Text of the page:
The vitality of the sector must also be associated with the acquisition by BBOXX of the Ghanaian start-up PEG Africa, for US$200 million in September of the same year.

In total, the energy and water sector attracted twice as much as in 2021, that is, more than US$ 874 million.

Yassir, standard bearer of e-logistics and e-commerce

The other equally dynamic sector in 2022 is transport and logistics, led by Algerian start-up VTC Yassir, with its US$150 million funding round completed last November.

We should also note the $125 million raised by Wasoko, an e-commerce start-up based in Kenya.


The debt is growing

Wave, MNT-Halan, Moove or d.light… more and more of them are taking on debt to finance their development on the continent. The finding seems even more striking in 2022. At least 53 debt investments were identified, totaling US$724 million, 15% of the total funds raised. 42 different start-ups were affected compared to 33 in 2021.

But the year was mostly marked by a collapse in development finance. In a synchronous move, Series A, B and C all dropped as seed funding appears to be holding up.


University: where to study to raise funds in Africa?

The CEOs of startups that received the biggest tranches of funding in 2022, such as Patrick Walsh of Sun King, Olugbenga Agboola of Flutterwave, Hugh Whalan of PEG Africa or Nourredine Tayébi of Yassir, all have something in common. All studied outside Africa, in the United States, England, France, Canada…

In 2022, almost 73% of the US$ 4.85 billion mobilized by African startups was raised by a CEO who obtained at least one degree outside Africa, i.e. an envelope of more than US$ 3.5 billion. On the mainland, you have to study in Nigeria, South Africa or Egypt for more chances to raise funds.


Financing for women even and even less

While investments in female-led African start-ups have increased nearly sevenfold in recent years, highlighting their investment-attracting potential, volume and values ​​are still well below what male founders have raised in the African startup ecosystem. continent. In 2022, the amounts raised fell even further. The share of investments going to female-led startups, which hovered around 6.5% in 2021, has fallen to 4%.

As for start-ups with exclusively female capital (founders), only 2.4% of funding (85 businesses) was allocated to them, against 85% (722 businesses) for those with an exclusively male team. The highest funding received by a startup founded exclusively by women is no more than $27.8 million. And it was Ubongo, a Tanzanian start-up that produces educational games for children, whose sole founder studied in Europe, that did it.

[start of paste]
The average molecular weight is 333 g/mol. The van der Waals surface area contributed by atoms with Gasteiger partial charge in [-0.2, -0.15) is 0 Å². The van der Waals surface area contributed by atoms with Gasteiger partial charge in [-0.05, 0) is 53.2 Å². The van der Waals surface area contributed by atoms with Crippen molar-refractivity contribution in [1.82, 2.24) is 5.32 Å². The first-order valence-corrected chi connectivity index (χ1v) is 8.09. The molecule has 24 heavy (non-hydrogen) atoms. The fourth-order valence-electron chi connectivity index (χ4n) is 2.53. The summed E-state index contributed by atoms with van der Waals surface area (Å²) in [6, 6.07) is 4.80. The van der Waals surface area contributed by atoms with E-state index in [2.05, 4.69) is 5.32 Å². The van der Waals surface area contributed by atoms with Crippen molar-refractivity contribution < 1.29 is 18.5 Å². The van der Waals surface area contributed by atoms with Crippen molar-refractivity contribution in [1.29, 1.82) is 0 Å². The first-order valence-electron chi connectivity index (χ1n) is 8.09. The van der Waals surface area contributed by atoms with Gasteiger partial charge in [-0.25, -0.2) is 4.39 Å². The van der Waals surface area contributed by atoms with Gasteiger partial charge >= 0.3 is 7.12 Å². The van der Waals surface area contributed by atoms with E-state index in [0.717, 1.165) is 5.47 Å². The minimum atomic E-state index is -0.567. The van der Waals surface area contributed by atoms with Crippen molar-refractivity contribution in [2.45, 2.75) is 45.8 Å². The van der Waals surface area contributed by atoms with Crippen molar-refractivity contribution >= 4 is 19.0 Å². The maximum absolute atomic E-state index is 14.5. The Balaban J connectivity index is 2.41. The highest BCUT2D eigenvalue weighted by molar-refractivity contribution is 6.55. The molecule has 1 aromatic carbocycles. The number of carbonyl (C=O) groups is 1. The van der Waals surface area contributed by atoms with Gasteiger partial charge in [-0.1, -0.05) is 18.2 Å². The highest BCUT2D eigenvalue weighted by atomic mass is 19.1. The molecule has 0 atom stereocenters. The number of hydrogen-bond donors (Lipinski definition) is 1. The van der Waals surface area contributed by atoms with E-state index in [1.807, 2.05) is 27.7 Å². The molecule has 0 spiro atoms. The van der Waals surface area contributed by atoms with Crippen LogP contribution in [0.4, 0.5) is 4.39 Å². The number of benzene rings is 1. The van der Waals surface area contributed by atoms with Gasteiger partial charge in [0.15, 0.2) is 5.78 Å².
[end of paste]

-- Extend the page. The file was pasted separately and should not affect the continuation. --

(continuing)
This poor performance can be attributed to the fact that young Africans are more concentrated in non-financial sectors, but other factors still need to be taken into account.


Where are the funds going?

By sub-region, West Africa remains the top destination for venture capitalist funds on the continent, thanks in large part to Nigeria. Despite a slight year-on-year decline (-12% from US$2 billion in 2021 to US$1.8 billion in 2022), the Nigerian ecosystem alone accounts for almost 70% of this value. Other significant funding went to Ghana and Senegal.

However, it should be noted that the dominance of the western part of the continent is increasingly threatened. Its share dropped from 43% in 2021 to 37%.

In 2022, East Africa, buoyed by momentum in Kenya, crossed the US$1 billion mark for the first time, attracting twice as much funding in 2022 as the previous year (US$1.2 billion, compared to approximately US$ $600 million). This feat is mainly driven by the Kenyan startup universe.

North Africa remains one of the main recipients of funds. Startups in this region were able to raise $1.1 billion, up 62% year-over-year.

This is the first time that North Africa has also crossed the symbolic threshold of 1 billion dollars, indicates Max Cuvellier. This is an increase driven by rounds from Algerian Yassir ($150 million, Series B), Egyptian fintech Mnt-Halan ($150 million, debt) and Tunisian biotech InstaDeep (100 million, Series B).

Weighed by the poor performance of South Africa, Southern Africa is the region that suffered the most losses (-44% compared to the previous year), going from 1.1 billion dollars in 2021 to just over 600 million dollars in 2022 .

Finally, Central Africa, despite having doubled its 2021 numbers, remains by far the least funded region, totaling only around $50 million. Its total funding share, however, surpassed 1% for the first time.


Launch Africa leads investors

With its participation in at least 60 transactions last year, Launch Africa, the Mauritius-based venture capital fund, is the most active investor on the continent, alongside the Black Founders Fund, Google’s fund that provides financing non-dilutive to black-founded start-ups.


AY Combinator, famous Californian accelerator, closes the top three, involved in 43 operations.

E. Kakpo carriage

special publication

Leave a Comment